Although Estela Bravo's "Fidel: The Untold Story" is purely propaganda, a work of unabashed hero worship, it is nonetheless -- and likely inadvertently -- a timely and invaluable implicit reminder of the role that U.S. foreign policy has played in the rise of Castro, not to mention Osama bin Laden and Saddam Hussein.
Hitler had his Leni Riefenstahl, and now Castro has his Bravo. And if Castro is no Hitler when it comes to evil (though his victims may understandably disagree), then Bravo is no Riefenstahl when it comes to persuasive mythologizing.
The irony of Bravo's uncritical approach is that after nearly 45 years of rule and involvement in political movements throughout Latin America and in Africa, Castro has more than attained the kind of historical stature that warrants a comprehensive, probing study. But then it is unlikely that Castro would have sat down for a friendly and hardly revealing chat with Bravo, a documentarian who has divided her time between New York and Cuba for 40 years, had he not trusted her to come up with a flattering portrait of him.
The Cuba in which Castro, son of a wealthy sugar-plantation family, came of age in the 1940s and early '50s was under the rule of the notoriously corrupt Batista regime, in which U.S. big business -- and the Mafia -- flourished. Havana was a resort noted for its colorful night life and wide-open vice. It is understandable that Castro, trained as a lawyer, fiery and strong-willed, would emerge as an ardent nationalist rebel who, after much bloody struggle, would ride into Havana in 1959 as the successful leader of the Cuban revolution.
The good fortune that helped him withstand many an assassination attempt, the missile crisis, the abortive Bay of Pigs invasion and much other adversity was there from the start: After his triumphant arrival, during his very first speech to the people, a white dove landed on his shoulder, leading many of the devout to believe he must be Christ's messenger.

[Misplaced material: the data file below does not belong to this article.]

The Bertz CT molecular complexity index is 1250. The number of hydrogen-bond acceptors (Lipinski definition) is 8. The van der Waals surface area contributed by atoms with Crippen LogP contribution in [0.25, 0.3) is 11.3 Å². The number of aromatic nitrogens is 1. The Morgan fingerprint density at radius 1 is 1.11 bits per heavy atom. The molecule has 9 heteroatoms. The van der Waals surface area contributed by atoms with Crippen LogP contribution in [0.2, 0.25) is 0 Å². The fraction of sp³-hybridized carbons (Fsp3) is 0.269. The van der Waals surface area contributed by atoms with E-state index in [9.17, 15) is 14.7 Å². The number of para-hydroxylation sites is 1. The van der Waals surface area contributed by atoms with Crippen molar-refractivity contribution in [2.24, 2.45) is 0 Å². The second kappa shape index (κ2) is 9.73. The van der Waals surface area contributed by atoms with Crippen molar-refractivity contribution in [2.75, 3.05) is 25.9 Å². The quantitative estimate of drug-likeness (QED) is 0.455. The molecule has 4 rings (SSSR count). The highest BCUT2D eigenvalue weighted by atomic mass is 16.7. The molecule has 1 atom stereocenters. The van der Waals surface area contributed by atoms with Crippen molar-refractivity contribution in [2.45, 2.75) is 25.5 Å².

It is possible to admire Castro's standing up to U.S. economic imperialism and to understand why he would turn to the other superpower, the Soviet Union, for support -- and to admire his commitment to education and health care -- while at the same time deploring the excesses of his regime and questioning the wisdom of America's long-held embargo of Cuba.
Yet the excesses that Bravo chooses to ignore are impossible to overlook: his oppression of free speech; his human rights abuses, including the torture and imprisonment of political dissidents; and the targeting of gays and intellectuals. Bravo, who is scornfully dismissive of Miami's anti-Castro community, acknowledges that the mass trials Castro held soon after coming to power caused the first hint of dismay from abroad but goes no further than that in explaining why.
Bravo had access to much archival footage and rare photographs; she interviews a wide range of admirers and observers, and has assembled them effectively for her purposes.
The Castro we see is exclusively the public man, giving speeches, meeting with dignitaries and celebrities, and working the crowd. (Bravo tells us that Castro's private life is so private that his people can only "think" he has eight children and eight grandchildren.) Castro is undeniably charismatic and indefatigable, passionate and articulate in his promotion of his ideas and of himself. For U.S. audiences the key moment may be when Mike Wallace confronts Castro in New York on a United Nations visit and, after reminding him that he had interviewed him early in his rule, asks him point-blank, "So whatever happened to democracy and free elections?" Through an interpreter comes the vague, evasive reply: "We discovered other formulas of democracy, and we discovered it was better than the Americans'."
Bravo gives Castro the last word in her film, and he comes up with one of his best remarks, calling attention to his frequently observed David-versus-Goliath relationship with the U.S. "We are a very small David, and the U.S. is a very big Goliath," he says, "but we deserve to be remembered as long as David has."
Times guidelines: complex adult themes
A First Run Features release of a Bravo Film and Fort Point Entertainment production. Director Estela Bravo. Executive producers David Frankel, Ernesto Bravo. Cinematographer Roberto Chile. Music Frank Fernandez. Narrator Vlasta Vrana. Running time: 1 hour, 31 minutes.
Exclusively at the Laemmle Fairfax Cinemas, Beverly Boulevard at Fairfax Avenue, (323) 655-4010.